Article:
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Programmer Vincent Fatica has written a command-line tool called WORKSET.EXE. When supplied with the process ID (PID) of a running program in 32-bit Windows, it forces Windows to minimize the working set, or allocated physical memory, dedicated to that particular process. You can get the PID of a particular process through the Task Manager or through the command-line function TASKLIST (available only in Windows Server 2003 and Windows XP).
WORKSET.EXE's value is twofold. One, it can tell you how aggressive a given application is at staking out system memory. Some applications are more aggressive than others are simply because they are built that way. If you are choosing among several applications and want to pick the most efficient one with memory (perhaps because you're running several instances of it at once on a server), WORKSET.EXE is one way to determine how much of a margin between needed RAM and allocated RAM a given app uses. It can also be used as a way to test one's own custom applications for this kind of bloat, if you're trying to write something that's as conservative as possible about using memory.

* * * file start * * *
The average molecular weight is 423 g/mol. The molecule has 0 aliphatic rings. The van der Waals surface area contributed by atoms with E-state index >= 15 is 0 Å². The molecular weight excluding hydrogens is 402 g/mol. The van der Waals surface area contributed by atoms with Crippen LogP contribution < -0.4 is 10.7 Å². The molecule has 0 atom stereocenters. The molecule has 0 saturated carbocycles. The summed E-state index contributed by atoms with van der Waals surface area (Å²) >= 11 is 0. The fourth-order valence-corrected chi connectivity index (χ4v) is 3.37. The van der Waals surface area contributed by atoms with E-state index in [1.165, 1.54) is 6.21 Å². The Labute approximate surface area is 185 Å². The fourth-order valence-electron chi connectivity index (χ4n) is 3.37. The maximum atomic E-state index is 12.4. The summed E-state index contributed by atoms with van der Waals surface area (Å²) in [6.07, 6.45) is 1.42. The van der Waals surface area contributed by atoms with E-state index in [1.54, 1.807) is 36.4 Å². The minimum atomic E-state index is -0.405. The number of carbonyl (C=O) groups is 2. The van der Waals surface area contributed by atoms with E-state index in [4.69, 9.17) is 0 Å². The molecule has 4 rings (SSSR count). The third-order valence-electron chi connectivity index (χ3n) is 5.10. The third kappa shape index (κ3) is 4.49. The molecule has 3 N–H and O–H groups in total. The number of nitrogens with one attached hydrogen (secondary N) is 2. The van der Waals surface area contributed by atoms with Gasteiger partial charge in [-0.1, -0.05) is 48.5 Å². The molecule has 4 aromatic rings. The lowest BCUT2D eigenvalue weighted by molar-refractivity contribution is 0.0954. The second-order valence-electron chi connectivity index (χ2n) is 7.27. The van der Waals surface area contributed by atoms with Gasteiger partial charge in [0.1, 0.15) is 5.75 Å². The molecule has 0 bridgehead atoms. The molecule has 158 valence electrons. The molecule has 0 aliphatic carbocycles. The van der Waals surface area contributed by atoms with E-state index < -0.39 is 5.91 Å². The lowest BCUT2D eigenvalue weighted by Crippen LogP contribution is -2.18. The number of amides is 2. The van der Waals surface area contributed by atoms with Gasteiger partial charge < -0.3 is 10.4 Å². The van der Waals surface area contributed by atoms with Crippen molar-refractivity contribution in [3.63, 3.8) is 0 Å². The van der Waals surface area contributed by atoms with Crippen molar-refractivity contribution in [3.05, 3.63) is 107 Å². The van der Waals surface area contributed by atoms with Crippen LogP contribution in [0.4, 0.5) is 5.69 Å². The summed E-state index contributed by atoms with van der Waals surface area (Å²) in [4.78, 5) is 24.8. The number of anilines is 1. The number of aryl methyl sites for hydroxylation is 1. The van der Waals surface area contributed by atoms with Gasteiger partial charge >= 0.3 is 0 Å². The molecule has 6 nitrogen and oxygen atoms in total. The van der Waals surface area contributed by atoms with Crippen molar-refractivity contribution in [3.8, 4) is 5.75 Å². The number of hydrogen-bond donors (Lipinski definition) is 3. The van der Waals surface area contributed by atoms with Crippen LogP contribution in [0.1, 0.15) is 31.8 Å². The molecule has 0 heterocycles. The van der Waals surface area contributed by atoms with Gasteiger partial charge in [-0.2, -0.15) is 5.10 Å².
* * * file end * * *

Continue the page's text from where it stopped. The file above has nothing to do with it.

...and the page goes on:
Two, you can in theory use it as a way to pre-emptively free up memory from other programs before launching a big application. However, I should point out that WORKSET.EXE is not really intended to be used as a memory optimization tool. Various applications in the past have claimed to compress or optimize memory use when, in fact, all they did was second-guess the way Windows's own memory manager worked, which created more problems than it solved.
A commonly observed behavior of Windows is that applications often seem to spawn huge memory footprints. It's not really a malfunction, but simply a product of the way memory is allocated: If a system has a great deal of available RAM, a running program typically expands its working set size to make use of as much of that memory as possible, so the program doesn't page out needed memory to disk. When another program is launched, the memory manager makes as much room as is needed to deal with the new application.
That said, at the very least, the program shows how some applications may be far more memory-hungry than others -- even when their functionality doesn't really demand it.
Serdar Yegulalp is editor of the Windows Power Users Newsletter. Check it out for the latest advice and musings on the world of Windows network administrators -- and please share your thoughts as well!